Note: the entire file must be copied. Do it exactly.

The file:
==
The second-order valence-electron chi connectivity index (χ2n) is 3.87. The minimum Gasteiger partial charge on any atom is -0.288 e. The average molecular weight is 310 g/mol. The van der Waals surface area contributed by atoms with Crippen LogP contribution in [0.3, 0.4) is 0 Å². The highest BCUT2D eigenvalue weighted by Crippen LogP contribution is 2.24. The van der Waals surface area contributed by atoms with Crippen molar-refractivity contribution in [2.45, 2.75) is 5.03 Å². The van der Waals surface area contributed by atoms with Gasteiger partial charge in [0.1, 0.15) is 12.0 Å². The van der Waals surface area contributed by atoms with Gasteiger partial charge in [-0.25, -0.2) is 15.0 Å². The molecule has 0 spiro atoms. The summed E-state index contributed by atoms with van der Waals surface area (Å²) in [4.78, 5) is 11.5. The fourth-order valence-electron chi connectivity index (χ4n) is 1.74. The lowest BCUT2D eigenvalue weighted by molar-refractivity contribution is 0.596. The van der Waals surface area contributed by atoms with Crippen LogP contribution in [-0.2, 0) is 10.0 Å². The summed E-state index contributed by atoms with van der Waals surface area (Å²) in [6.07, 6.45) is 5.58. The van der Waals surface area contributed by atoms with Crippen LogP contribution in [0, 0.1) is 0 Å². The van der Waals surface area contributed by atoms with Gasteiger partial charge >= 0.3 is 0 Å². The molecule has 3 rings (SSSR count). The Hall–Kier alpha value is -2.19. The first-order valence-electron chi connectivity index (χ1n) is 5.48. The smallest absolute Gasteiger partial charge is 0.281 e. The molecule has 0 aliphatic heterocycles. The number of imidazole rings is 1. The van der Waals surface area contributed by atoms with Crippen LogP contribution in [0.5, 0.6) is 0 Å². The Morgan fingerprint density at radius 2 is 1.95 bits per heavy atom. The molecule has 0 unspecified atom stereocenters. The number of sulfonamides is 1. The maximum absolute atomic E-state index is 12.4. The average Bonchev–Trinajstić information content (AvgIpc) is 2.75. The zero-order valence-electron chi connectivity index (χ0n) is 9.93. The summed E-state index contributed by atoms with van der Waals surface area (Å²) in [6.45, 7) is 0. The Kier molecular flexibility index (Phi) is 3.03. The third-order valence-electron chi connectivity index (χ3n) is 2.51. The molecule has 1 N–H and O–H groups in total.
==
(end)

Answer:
The second-order valence-electron chi connectivity index (χ2n) is 3.87. The minimum Gasteiger partial charge on any atom is -0.288 e. The average molecular weight is 310 g/mol. The van der Waals surface area contributed by atoms with Crippen LogP contribution in [0.3, 0.4) is 0 Å². The highest BCUT2D eigenvalue weighted by Crippen LogP contribution is 2.24. The van der Waals surface area contributed by atoms with Crippen molar-refractivity contribution in [2.45, 2.75) is 5.03 Å². The van der Waals surface area contributed by atoms with Gasteiger partial charge in [0.1, 0.15) is 12.0 Å². The van der Waals surface area contributed by atoms with Gasteiger partial charge in [-0.25, -0.2) is 15.0 Å². The molecule has 0 spiro atoms. The summed E-state index contributed by atoms with van der Waals surface area (Å²) in [4.78, 5) is 11.5. The fourth-order valence-electron chi connectivity index (χ4n) is 1.74. The lowest BCUT2D eigenvalue weighted by molar-refractivity contribution is 0.596. The van der Waals surface area contributed by atoms with Crippen LogP contribution in [-0.2, 0) is 10.0 Å². The summed E-state index contributed by atoms with van der Waals surface area (Å²) in [6.07, 6.45) is 5.58. The van der Waals surface area contributed by atoms with Crippen LogP contribution in [0, 0.1) is 0 Å². The van der Waals surface area contributed by atoms with Gasteiger partial charge >= 0.3 is 0 Å². The molecule has 3 rings (SSSR count). The Hall–Kier alpha value is -2.19. The first-order valence-electron chi connectivity index (χ1n) is 5.48. The smallest absolute Gasteiger partial charge is 0.281 e. The molecule has 0 aliphatic heterocycles. The number of imidazole rings is 1. The van der Waals surface area contributed by atoms with Crippen LogP contribution in [0.5, 0.6) is 0 Å². The Morgan fingerprint density at radius 2 is 1.95 bits per heavy atom. The molecule has 0 unspecified atom stereocenters. The number of sulfonamides is 1. The maximum absolute atomic E-state index is 12.4. The average Bonchev–Trinajstić information content (AvgIpc) is 2.75. The zero-order valence-electron chi connectivity index (χ0n) is 9.93. The summed E-state index contributed by atoms with van der Waals surface area (Å²) in [6.45, 7) is 0. The Kier molecular flexibility index (Phi) is 3.03. The third-order valence-electron chi connectivity index (χ3n) is 2.51. The molecule has 1 N–H and O–H groups in total.